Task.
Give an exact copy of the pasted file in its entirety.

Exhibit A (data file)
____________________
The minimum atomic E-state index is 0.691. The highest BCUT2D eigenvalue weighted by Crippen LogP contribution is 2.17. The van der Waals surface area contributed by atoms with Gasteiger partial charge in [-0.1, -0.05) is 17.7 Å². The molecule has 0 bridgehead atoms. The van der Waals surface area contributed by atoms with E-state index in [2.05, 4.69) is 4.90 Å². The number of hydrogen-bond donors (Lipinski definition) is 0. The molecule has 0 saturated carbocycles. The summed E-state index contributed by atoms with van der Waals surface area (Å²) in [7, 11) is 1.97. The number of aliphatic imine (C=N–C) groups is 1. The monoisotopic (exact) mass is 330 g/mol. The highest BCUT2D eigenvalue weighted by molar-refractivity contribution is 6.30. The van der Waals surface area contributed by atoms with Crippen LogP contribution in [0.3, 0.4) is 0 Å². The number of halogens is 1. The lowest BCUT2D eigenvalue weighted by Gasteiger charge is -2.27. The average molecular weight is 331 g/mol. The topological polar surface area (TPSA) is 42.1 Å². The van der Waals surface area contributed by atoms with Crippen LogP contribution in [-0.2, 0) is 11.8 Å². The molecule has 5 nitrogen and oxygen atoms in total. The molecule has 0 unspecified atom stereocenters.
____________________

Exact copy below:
The minimum atomic E-state index is 0.691. The highest BCUT2D eigenvalue weighted by Crippen LogP contribution is 2.17. The van der Waals surface area contributed by atoms with Gasteiger partial charge in [-0.1, -0.05) is 17.7 Å². The molecule has 0 bridgehead atoms. The van der Waals surface area contributed by atoms with E-state index in [2.05, 4.69) is 4.90 Å². The number of hydrogen-bond donors (Lipinski definition) is 0. The molecule has 0 saturated carbocycles. The summed E-state index contributed by atoms with van der Waals surface area (Å²) in [7, 11) is 1.97. The number of aliphatic imine (C=N–C) groups is 1. The monoisotopic (exact) mass is 330 g/mol. The highest BCUT2D eigenvalue weighted by molar-refractivity contribution is 6.30. The van der Waals surface area contributed by atoms with Crippen LogP contribution in [0.3, 0.4) is 0 Å². The number of halogens is 1. The lowest BCUT2D eigenvalue weighted by Gasteiger charge is -2.27. The average molecular weight is 331 g/mol. The topological polar surface area (TPSA) is 42.1 Å². The van der Waals surface area contributed by atoms with Crippen LogP contribution in [-0.2, 0) is 11.8 Å². The molecule has 5 nitrogen and oxygen atoms in total. The molecule has 0 unspecified atom stereocenters.